Looks like it is the year of the state. I have written two articles, one on the nature of the socialist state, and another on the transition between bourgeois and socialist states. Currently, I am completing an article on the absolutist ‘Christian state’, which was the (Prussian) context in which Marx and Engels began their early work. I am taken with Marx’s argument that the secular, bourgeois state is the full (dialectical) realisation of the absolutist Christian state.

Meanwhile, a snippet of what life was like for an absolute monarch, with a focus on France:

The king of France was thoroughly, without residue, a “public” personage. His mother gave birth to him in public, and from that moment his existence, down to its most trivial moments, was acted out before the eyes of attendants who were holders of dignified offices. He ate in public, went to bed in public, woke up and was clothed and groomed in public, urinated and defecated in public. He did not much bathe in public; but then neither did he do so in private. I know of no evidence that he copulated in public; but he came near enough, considering the circumstances under which he was expected to deflower his august bride. When he died (in public), his body was promptly and messily chopped up in public, and its severed parts ceremoniously handed out to the more exalted among the personages who had been attending him throughout his mortal existence (Poggi, The Development of the Modern State, pp. 68-69).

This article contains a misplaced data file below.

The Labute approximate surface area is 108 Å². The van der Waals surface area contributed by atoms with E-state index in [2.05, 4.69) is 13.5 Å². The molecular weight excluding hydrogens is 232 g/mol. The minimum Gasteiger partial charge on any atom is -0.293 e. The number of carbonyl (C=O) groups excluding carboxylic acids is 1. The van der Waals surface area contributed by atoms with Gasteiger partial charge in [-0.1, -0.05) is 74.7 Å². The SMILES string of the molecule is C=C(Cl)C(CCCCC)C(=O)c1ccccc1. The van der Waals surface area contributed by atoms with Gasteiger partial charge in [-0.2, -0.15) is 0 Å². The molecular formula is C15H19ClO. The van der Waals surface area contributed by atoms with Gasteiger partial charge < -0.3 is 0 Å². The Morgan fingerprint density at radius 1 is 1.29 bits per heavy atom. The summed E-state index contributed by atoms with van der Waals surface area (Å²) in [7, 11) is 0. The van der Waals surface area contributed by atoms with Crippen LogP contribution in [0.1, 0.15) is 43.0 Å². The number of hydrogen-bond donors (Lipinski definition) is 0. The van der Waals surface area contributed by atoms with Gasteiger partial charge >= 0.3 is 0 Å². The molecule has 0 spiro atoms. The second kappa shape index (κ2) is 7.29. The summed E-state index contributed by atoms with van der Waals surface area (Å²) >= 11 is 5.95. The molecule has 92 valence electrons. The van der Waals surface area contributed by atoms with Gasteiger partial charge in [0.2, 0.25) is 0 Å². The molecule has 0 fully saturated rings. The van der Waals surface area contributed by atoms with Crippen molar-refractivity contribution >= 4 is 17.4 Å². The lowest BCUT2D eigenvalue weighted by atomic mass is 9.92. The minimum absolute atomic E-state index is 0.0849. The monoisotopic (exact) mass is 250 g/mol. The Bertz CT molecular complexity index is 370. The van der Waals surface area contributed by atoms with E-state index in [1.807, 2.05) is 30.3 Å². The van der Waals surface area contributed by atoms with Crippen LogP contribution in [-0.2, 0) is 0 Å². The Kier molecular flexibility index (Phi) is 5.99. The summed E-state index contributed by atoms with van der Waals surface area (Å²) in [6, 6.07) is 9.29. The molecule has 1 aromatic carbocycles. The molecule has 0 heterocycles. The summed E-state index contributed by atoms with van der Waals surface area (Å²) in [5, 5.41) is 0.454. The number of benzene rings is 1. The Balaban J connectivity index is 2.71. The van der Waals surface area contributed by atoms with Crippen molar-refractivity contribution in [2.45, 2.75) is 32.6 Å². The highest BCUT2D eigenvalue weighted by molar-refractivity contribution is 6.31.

This article of mine is now available at The Hobgoblin, which is not a bad place to spend some time …